For years, we’ve heard rumors about a Samsung foldable smartphone called the Galaxy X.
The phone still hasn’t surfaced – but Samsung’s mobile business head DJ Koh said on August 10 that it’s “not far away” during a press conference following the company’s Unpacked event where it announced the Galaxy Note 9 phone.
The timeline for the Galaxy X’s launch was refined more recently when Koh said that the device could be announced in November this year during the company’s developer conference, according to CNBC, which spoke with Koh during the IFA tech show in Berlin.
A lot of phone manufacturers, including Apple, are also said to be creating similar foldable smartphones. But if Samsung stays the course, it might be the first to execute, since it has the added advantage of being the maker of the OLED display that make bendable screens possible.
Here’s what we know about the rumored Galaxy X smartphone, reportedly codenamed “Winner”:
The Galaxy X, as it’s been nicknamed, will reportedly be 7 inches diagonally when unfolded. That’s about the same size as a small tablet, giving more screen space than a traditional smartphone, in a smaller package.
- Korean Patent Office
When the screen is folded in half “like a wallet,” there’s a smaller display screen on the front and cameras on the back, according to the Journal.
Samsung’s patents and prototypes show a device that either opens and closes from side to side like a book, or horizontally like a notepad. Either way, the fold will make it possible to incorporate bigger display options. It might also give users the option to split the screen into two panels that show different things or show one big picture, similar to what Samsung accomplished with its 48-inch ultrawide computer monitor – but that’s still speculation.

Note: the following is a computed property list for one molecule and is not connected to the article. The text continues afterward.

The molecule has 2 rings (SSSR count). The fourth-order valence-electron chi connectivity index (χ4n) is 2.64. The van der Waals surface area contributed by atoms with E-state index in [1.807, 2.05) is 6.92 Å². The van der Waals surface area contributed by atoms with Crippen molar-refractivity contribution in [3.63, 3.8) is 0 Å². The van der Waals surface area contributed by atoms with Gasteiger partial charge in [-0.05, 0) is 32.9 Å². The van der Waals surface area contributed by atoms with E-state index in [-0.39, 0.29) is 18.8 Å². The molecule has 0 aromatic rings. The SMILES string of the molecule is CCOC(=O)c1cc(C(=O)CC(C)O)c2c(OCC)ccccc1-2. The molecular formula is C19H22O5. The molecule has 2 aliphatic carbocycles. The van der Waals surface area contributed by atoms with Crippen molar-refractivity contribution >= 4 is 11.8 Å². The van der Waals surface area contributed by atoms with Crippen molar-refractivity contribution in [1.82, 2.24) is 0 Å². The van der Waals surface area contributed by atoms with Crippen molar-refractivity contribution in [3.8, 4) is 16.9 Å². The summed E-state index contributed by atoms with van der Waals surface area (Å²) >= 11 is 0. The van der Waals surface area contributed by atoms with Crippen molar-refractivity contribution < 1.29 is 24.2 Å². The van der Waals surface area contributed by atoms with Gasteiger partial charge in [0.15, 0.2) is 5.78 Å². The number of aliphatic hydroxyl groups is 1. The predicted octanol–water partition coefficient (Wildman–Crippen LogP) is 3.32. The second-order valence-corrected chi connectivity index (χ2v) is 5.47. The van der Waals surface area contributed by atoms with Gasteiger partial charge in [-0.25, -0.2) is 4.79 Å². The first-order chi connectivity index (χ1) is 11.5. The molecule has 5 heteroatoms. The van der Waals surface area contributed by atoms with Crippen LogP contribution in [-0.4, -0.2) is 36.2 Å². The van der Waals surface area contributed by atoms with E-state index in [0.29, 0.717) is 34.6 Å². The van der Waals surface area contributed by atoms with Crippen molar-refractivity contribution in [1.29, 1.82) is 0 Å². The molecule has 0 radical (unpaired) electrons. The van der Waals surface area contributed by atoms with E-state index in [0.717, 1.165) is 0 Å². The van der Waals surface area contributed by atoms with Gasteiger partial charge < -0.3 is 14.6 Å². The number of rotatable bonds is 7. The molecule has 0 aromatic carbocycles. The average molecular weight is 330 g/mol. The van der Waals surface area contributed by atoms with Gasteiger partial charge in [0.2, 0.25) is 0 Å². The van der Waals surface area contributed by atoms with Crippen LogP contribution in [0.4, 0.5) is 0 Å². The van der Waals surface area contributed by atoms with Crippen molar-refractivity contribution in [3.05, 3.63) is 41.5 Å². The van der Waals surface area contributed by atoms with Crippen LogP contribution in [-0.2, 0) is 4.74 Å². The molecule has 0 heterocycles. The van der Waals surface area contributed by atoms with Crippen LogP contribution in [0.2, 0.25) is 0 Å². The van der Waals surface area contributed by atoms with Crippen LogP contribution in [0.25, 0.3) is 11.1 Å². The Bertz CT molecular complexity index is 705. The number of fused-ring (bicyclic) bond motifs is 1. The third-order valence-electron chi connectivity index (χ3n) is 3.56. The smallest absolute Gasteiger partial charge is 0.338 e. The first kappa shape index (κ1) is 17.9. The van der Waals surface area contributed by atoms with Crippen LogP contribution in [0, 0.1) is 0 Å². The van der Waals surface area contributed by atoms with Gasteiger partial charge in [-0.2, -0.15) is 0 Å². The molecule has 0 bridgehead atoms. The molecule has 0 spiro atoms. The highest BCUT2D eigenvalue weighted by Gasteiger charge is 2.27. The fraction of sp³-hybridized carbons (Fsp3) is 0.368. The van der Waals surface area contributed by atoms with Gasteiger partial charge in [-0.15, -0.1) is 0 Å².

The Galaxy X will have features that’ll make you ditch your tablet.
- Antonio Villas-Boas/Business Insider
Having a two-in-one device that serves as both a phone and a tablet is a pretty good reason for the Galaxy X to exist. It means you wouldn’t necessarily need a tablet if you use one.
But Koh is apparently concerned that users may still not see the benefits of a phone/tablet hybrid device. “If the unfolded experience is the same as the tablet, why would [users] buy it?” Koh told CNBC during the IFA event in Berlin.
In response to his own question, Koh told CNBC that Samsung will add features and innovations “so when the end customer uses it, [they think] ‘wow, this is the reason Samsung made it’.”
The foldable design might make it a little more fragile.
- Jeff Turner/Flickr (CC)
Depending on the material of the outside layer, a smartphone that folds on itself could serve as its own screen protector, but the fold might create new issues in terms of durability, as indicated by Samsung exec DongJin Koh earlier this year
“We want to have a good reaction from customers once the phone is out in the market. But there are still durability issues that we need to address,” he told reporters at a press briefing at CES in January.It’s possible that pushing two screens against each other makes for a harsher impact on collision.
An additional concern with the amount of screen space is that multiple screens – meaning the ones on the outside and the inside – are more likely to make the battery overheat.